Sunday, July 01, 2007

The Paperwork

I've recently had to do some things- file a tax return, get a library card, open a bank account- that are kind of a pain here, but when I think about it they were a big pain back home, too, eh?

I only worked for one month in Taiwan last year and neither owed money nor would get any back, but I still had to file my taxes so that I can file them next year and get money back. They gave me this dodgy-looking piece of paper at work and said it was my information. They did offer a day to help us fill out the preliminary paperwork but I couldn't go that day and instead waited until the day before the last day to file your taxes. You know. One weird thing is that you have to file in person- go to this huge building. It was like a labyrinth. I knew there was a foreign-filer place so I asked at the information desk and the lady told me in rapid fire Chinese how to find it, and I asked her to speak slowly, and she heaved this enormous sigh and told me quickly again. Later I found a guy who spoke Enlgish and he took me there himself- it was like through a courtyard and under a tunnel and in a big barn-like building with tax papers everywhere. It didn't occur to me that foreign-filers included, you know, people from China or Singapore or other places where they speak Chinese... but the lady who helped me spoke enough English to help me. She was actually very nice and it was a pretty painless process.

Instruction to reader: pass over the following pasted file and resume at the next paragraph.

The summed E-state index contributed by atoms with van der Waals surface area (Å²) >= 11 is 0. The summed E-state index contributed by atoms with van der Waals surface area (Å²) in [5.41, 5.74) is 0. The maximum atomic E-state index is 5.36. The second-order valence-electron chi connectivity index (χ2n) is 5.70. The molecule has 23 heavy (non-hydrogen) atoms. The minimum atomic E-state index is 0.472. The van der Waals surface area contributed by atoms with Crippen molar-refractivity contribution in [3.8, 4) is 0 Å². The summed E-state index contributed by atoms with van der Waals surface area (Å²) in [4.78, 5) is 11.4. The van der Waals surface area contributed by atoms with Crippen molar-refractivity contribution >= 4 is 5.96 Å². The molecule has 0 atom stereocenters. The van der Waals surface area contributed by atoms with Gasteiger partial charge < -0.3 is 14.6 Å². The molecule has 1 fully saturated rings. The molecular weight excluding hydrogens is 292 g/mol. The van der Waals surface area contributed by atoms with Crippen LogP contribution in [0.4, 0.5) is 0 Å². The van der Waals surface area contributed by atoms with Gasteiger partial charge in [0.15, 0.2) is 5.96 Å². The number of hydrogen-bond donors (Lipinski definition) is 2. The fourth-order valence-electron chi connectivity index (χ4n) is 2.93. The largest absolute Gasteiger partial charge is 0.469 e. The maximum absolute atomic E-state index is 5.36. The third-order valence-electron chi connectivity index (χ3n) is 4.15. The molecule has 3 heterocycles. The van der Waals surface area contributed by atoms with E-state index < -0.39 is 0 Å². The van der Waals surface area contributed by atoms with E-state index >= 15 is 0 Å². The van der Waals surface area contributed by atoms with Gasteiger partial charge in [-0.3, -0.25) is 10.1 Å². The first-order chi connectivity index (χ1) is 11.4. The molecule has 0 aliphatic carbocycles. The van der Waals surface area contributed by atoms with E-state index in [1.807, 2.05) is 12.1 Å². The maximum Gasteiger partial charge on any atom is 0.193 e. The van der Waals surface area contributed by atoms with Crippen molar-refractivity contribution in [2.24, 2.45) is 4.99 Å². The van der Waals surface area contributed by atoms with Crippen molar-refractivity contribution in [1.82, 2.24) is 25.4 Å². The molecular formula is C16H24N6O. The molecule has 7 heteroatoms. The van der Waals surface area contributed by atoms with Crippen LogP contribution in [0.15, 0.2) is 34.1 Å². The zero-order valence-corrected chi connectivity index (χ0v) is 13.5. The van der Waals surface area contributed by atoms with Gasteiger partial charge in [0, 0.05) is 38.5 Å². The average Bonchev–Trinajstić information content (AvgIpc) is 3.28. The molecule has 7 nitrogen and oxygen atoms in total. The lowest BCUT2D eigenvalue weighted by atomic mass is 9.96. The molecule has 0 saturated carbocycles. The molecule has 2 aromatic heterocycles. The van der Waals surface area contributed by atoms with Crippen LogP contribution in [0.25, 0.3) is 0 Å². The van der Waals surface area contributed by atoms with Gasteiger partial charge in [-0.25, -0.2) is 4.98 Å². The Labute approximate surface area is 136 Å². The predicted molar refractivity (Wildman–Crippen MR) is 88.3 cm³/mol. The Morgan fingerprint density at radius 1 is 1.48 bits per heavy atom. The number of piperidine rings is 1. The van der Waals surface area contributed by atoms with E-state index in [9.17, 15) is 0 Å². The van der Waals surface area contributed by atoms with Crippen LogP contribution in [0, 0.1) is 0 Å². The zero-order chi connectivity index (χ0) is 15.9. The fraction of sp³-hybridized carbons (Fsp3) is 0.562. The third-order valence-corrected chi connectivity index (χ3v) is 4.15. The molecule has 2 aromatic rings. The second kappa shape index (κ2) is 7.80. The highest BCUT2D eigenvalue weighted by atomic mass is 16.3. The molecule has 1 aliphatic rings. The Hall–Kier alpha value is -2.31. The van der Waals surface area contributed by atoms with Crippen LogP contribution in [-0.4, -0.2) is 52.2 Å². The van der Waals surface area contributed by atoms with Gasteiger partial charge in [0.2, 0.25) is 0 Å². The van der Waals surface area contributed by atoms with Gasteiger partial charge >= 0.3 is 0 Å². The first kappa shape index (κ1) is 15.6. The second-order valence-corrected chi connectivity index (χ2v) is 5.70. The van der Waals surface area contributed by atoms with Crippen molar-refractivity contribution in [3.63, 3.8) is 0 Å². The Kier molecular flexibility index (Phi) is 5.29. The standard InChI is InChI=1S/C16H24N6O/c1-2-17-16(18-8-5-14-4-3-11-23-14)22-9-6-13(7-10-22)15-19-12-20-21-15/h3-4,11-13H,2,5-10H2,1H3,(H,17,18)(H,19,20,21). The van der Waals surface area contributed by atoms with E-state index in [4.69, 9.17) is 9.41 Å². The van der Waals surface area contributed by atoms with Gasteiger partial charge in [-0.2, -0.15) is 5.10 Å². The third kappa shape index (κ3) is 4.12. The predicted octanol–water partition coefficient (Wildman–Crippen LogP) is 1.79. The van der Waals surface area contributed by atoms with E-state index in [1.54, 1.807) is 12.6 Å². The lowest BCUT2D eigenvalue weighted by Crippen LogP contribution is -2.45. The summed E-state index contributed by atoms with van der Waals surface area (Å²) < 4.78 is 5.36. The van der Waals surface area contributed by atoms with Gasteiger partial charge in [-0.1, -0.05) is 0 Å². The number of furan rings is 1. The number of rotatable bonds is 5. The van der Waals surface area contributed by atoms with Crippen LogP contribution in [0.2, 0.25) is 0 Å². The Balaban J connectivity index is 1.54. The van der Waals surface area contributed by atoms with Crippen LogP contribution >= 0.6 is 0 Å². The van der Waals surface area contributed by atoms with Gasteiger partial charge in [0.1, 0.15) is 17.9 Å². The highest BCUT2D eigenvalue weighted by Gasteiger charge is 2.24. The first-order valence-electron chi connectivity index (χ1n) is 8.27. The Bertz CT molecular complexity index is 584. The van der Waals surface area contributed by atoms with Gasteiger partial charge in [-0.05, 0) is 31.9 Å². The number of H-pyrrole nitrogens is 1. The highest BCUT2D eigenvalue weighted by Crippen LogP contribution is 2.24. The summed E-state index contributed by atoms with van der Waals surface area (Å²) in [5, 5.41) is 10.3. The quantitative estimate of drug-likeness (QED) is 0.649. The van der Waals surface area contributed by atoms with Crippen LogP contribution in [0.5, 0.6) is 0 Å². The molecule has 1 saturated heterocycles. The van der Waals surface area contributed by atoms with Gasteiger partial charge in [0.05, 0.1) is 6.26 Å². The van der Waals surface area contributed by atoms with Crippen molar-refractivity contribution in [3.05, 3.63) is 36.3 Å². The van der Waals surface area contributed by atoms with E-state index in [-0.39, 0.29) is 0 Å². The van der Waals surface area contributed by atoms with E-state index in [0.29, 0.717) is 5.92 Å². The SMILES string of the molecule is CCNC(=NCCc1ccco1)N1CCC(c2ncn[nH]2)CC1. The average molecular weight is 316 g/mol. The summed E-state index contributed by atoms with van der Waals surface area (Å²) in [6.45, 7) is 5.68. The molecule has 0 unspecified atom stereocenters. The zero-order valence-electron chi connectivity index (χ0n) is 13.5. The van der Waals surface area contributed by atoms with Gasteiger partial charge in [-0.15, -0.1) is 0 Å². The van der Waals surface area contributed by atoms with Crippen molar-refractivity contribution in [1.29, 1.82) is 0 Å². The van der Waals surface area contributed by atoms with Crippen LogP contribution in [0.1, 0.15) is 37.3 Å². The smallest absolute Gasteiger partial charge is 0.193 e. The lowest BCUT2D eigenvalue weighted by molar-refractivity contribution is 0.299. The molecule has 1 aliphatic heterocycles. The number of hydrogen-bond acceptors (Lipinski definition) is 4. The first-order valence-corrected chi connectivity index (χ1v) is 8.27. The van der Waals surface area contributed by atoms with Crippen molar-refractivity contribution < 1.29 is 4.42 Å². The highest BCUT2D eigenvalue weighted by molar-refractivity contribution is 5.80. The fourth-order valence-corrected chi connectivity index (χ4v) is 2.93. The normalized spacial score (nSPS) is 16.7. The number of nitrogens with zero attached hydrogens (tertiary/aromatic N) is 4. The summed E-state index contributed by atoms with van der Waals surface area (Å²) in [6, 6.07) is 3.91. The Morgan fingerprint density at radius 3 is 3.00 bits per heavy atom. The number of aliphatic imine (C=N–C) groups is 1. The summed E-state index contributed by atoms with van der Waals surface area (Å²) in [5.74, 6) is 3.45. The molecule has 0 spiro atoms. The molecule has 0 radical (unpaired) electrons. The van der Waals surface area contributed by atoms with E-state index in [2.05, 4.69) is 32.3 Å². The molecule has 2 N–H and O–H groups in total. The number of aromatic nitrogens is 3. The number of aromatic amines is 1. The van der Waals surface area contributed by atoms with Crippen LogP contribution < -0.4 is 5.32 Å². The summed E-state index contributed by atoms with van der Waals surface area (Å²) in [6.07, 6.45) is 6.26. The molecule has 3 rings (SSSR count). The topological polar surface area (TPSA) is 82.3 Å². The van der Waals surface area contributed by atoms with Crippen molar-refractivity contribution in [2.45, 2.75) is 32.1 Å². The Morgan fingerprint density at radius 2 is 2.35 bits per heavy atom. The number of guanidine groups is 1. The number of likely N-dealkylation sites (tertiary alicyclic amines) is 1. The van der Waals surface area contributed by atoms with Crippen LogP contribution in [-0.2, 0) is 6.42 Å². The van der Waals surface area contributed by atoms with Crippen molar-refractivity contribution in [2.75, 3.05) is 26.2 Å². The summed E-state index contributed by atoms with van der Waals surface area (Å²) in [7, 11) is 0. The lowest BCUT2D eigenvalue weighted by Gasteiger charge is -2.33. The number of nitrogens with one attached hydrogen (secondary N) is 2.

Other people from work had funny stories- like the one girl in Fong Yuan said there was a sign that said "We Speak English!" and every time she would say something the clerk would just giggle. So she started to speak Chinese and the clerk told her (In Chinese) that she could speak English. She was like, no, you really can't. Another girl went during the nap time- lots of companies do this, just turn out the lights and everyone takes a nap. She said that at 1 o'clock the lights came on and a little bell rang and everyone just sat up and started working- no getting a drink or trips to the bathroom for them!

The library card was also pretty painless- in Pittsburgh I had to like show a utility bill in my name before they'd give me one. Here I just filled out a little form and showed my residence card and boom, there you are. They have an English section. The books are a little random- like half of the great works of literature and some travel guides. And not put in any kind of alphabetic order. It's nice to have though.

The bank account is something I've really been putting off for some reason. I remember what a pain they were at home. There is a bank on the first floor of my building and this crazy security guard who speaks English who would always accost me when I walked by- "Hello! Where are you from! How much money do you make? What do you pay for rent?" I would always tell him I was busy, in Chinese- don't know why I felt the need to do it in Chinese. Anyways I figured that would be a good place to open up my account and he was a big help. Probably happy that he got to see how much money I put in but whatever. He said he was a retired military person and that's why his English was so good (?). It took a long time but it wasn't too bad. Three people came along to show me how to work the ATM card. It was pretty funny. They were all like, "Ni hen lihai!" (means like you are so skillful, but not as goofy-sounding as skillful). I was like, in America, we have these machines, too!

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